A denitrification bed is a system that can reduce the nitrate concentration in subsurface drainage water. There is a need to investigate the carbon quality of old woodchips to gain a better understanding of the effect of age on woodchip properties. The objectives of this study were to characterize the carbon quality and carbon to nitrogen (C/N) ratio of aged woodchips and to examine the suitability of a denitrification bed for a replicated experiment. To achieve these goals, we excavated four-year-old woodchips along the length of a 106.4 m long denitrification bed near Willmar, Minnesota, and analyzed them for particle size, C/N ratio, and carbon quality. Particle size analysis showed similarities from 12.5 to 106.4 m along the bed. We found a mean C/N ratio ranging from 58.4 3.17 to 153.4 9.57 (smallest at the inlet). The mean lignocellulose index (LCI, a measure of carbon quality) of the four-year-old woodchips ranged from 0.47 to 0.57 (highest at the inlet). The woodchip particle sizes, C/N ratios, and LCI from 25.9 to 106.4 m along the bed length were similar. In conclusion, the C/N ratio and LCI of the four-year-old woodchips showed effects of decomposition and increased woodchip carbon recalcitrance over time, respectively.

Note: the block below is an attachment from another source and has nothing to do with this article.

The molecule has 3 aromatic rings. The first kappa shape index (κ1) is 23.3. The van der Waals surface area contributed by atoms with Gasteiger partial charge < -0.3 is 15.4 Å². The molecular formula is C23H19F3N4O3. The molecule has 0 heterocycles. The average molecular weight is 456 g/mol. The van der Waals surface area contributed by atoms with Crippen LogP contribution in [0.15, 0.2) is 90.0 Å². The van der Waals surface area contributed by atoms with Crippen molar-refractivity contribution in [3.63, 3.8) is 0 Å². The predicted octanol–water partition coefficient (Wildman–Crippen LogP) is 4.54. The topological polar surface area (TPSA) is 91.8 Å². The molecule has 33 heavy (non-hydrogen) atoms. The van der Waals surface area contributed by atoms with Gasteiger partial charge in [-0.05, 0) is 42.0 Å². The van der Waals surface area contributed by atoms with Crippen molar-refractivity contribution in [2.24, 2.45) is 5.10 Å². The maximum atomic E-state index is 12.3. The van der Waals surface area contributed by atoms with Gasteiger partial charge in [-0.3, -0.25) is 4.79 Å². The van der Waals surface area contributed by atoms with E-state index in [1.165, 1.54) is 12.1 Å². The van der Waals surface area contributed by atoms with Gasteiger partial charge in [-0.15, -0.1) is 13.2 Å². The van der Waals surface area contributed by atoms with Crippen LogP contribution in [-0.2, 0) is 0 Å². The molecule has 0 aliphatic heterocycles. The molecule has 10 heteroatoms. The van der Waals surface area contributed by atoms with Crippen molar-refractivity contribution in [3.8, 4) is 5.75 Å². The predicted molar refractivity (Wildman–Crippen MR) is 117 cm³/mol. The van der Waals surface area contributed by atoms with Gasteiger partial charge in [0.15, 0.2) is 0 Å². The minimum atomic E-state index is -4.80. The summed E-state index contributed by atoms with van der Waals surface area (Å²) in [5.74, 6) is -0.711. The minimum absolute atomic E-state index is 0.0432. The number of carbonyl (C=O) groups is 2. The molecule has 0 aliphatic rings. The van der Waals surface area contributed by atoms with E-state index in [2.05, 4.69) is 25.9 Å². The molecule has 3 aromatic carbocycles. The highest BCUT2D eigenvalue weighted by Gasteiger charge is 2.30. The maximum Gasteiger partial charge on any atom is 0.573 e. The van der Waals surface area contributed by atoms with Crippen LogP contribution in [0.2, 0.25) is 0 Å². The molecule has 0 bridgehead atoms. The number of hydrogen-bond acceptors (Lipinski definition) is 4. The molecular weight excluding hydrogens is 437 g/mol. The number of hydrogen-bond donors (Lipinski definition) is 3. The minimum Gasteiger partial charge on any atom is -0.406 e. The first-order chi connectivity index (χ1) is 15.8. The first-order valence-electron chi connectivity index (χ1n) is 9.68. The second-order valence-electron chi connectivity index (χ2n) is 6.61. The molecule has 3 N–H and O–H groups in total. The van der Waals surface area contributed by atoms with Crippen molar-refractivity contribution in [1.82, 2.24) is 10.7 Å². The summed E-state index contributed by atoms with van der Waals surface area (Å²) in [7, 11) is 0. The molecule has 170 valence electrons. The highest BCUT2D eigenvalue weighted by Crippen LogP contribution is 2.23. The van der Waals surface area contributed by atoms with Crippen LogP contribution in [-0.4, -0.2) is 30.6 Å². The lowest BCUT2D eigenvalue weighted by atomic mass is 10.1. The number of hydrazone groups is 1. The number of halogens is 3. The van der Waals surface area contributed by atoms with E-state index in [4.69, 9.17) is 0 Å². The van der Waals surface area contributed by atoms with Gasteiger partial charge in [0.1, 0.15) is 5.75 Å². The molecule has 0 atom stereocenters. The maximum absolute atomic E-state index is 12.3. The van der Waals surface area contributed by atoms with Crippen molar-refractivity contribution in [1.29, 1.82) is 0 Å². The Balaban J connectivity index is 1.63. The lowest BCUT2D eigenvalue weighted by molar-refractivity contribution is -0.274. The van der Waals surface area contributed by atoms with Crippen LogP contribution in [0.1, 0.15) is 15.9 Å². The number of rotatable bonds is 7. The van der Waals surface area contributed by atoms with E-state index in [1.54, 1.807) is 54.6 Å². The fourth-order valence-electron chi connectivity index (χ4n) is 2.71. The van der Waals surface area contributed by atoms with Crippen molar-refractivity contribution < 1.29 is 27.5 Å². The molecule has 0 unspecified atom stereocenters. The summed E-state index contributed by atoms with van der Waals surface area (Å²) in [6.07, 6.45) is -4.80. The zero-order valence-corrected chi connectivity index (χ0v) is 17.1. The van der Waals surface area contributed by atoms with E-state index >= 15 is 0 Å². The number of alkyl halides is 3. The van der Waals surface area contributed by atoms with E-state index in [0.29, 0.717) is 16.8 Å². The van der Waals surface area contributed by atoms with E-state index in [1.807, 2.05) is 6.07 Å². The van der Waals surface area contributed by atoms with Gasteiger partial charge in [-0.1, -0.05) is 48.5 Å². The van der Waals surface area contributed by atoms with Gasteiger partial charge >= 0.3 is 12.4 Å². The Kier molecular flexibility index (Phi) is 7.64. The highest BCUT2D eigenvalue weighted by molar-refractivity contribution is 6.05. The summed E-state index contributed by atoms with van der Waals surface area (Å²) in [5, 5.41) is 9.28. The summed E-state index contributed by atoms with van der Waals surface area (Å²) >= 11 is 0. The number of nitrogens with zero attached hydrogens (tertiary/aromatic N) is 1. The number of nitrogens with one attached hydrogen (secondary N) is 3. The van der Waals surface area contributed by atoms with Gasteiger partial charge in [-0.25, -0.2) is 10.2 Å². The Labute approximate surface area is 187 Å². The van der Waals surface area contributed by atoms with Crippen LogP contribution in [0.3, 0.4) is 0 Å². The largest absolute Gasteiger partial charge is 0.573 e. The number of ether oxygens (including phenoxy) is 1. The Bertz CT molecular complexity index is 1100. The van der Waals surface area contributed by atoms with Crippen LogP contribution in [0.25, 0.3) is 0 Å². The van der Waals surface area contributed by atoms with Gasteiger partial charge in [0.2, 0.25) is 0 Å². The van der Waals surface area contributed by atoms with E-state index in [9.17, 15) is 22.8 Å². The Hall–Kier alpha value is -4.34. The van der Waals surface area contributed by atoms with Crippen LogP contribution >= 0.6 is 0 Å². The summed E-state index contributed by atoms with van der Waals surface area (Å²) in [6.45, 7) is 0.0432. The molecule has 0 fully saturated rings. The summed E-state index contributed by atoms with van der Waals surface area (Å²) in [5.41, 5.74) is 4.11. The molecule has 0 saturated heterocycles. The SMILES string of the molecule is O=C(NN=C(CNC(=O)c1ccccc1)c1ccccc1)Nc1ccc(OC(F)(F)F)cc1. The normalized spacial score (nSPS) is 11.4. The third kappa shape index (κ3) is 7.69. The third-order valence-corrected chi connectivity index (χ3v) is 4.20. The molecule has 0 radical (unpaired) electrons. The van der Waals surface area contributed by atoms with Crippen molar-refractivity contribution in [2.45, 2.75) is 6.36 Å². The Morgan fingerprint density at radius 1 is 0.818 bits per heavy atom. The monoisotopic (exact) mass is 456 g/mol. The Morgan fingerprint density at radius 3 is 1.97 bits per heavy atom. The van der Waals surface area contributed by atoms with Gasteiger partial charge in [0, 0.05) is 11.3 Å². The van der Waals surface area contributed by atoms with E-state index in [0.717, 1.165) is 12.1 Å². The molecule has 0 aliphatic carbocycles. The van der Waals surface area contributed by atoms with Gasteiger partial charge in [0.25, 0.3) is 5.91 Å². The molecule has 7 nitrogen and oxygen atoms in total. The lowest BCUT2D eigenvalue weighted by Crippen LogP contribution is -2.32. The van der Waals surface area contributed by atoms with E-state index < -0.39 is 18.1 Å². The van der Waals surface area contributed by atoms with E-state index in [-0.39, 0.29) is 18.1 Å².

Bibliographical noteFunding Information:
We express gratitude to Edward Dorsey, Jacob Mattson, Brendan McShane, Scott Schumacher, and Todd Schu-macher for their assistance. Funding of this research was provided by Minnesota Discovery, Research and InnoVation Economy (MnDRIVE). The funding source was not involved in the study design, collection, analysis, interpretation of data, and preparation of the manuscript.
© 2018 American Society of Agricultural and Biological Engineers.
- Denitrifying bioreactor
- Tile drainage
- Water quality
- Woodchip bioreactor